Batteries & Fuel cells are like Peanut Butter and Jelly, not Oil and Water
US Energy Secretary Steven Chu has announced $41 million to support the 'immediate deployment of nearly 1,000 fuel cell systems for emergency backup power and material handling applications (e.g., forklifts) that have emerged as key early markets in which fuel cells can compete with conventional power technologies. Additional systems will be used to accelerate the demonstration of stationary fuel cells for combined heat and power in the larger residential and commercial markets.'
The funds will also support micro-power applications being advanced by innovative startups like Jadoo, Plug Power, Nuvera, MTI, PolyFuel, and Delphi Automotive (auxillary power systems for trucks!).
Fuel Cells (Power Stations) vs Batteries (Storage)
Fuel cells convert chemical energy into electricity without having to be 'plugged into' the grid. As 'refuelable' power generators, they offer some key advantages to a pure energy storage offering of batteries (e.g. Batteries depend on 'grid access', while fuel cells need fuel and serve as a portable/stationary power station. You just need to add fuel!)
US Energy Visionaries Sense Global Opportunity
The key to advancing fuel cells is to lower the costs of nanostructured catalysts (that release electric charges) and membranes (allow positive ions to pass) used in all applications (e.g. stationary, portable). It is a materials science strategy based on nanoscale science and engineering.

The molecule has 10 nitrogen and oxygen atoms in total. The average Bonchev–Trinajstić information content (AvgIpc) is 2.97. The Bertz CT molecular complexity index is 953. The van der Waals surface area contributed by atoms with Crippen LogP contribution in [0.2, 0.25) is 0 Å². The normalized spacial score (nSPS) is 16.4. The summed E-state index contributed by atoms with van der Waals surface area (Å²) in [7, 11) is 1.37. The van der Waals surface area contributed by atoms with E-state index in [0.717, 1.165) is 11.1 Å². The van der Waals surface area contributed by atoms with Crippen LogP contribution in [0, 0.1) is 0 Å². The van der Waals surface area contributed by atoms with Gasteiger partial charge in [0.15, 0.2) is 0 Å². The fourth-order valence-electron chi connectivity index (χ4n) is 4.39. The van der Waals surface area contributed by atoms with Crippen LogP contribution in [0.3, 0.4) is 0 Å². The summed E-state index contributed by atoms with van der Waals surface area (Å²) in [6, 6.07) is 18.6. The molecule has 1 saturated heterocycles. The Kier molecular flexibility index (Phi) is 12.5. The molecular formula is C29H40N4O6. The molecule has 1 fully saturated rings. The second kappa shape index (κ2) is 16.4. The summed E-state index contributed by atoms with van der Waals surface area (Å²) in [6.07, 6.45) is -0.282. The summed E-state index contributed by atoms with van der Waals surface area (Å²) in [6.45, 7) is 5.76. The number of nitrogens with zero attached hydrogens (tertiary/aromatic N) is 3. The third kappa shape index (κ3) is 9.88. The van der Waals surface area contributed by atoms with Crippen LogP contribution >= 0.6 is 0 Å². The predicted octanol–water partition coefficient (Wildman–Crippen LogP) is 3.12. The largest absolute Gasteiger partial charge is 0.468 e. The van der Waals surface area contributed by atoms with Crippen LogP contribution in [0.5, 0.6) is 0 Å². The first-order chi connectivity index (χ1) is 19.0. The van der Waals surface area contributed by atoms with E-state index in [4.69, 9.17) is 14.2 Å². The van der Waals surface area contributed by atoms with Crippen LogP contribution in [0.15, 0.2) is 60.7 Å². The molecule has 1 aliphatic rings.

While the battery supply chain has long been established, there is a unique opportunity for the US to leap frog into more commercially diverse applications based on fuel cell systems used in everything from distributed power, micro-power, transportation and utility scale power generation.
More posts on Fuel cells at The Energy Roadmap.com
VIASPACE's fuel cell subsidiary Direct Methanol Fuel Cell Corporation (DMFCC) will deliver disposable methanol fuel cartridges to Samsung for integration into portable electronics like notebook computers, mobile phones and small portable power stations.
The agreement is an early indicator of a new category for the energy sector based on a simple, but disruptive alternative to 'plugging in' - Refillable Packets sold over retail shelves that offer a real cost and performance alternative to the grid.
The Disruptive Power of High Density Storage
Electron Economy via 'Streams vs Packets'
In the years ahead, we could see the emergence of a new form of 'packet' based energy distribution that could undercut the grid's last mile, and the notion of 'plugging in' objects to a wall socket connected to a 'stream' of electricity.
The future of electricity depends on chemical storage. Batteries require us to 'plug in' and recharge. Fuel cells keep the 'fuel' (e.g. hydrogen/methanol) and oxidant separate offering a 'refill' platform. One is a storage device dependent on the wall socket, the other is its own 'power plant' that requires businesses to supply 'fuel' rather than direct access to the grid.
High density refillable packets based on advanced chemical storage (e.g. methanol, solid hydrogen) represent a classic 'low end disruption' strategy popularized by Clayton Christensen.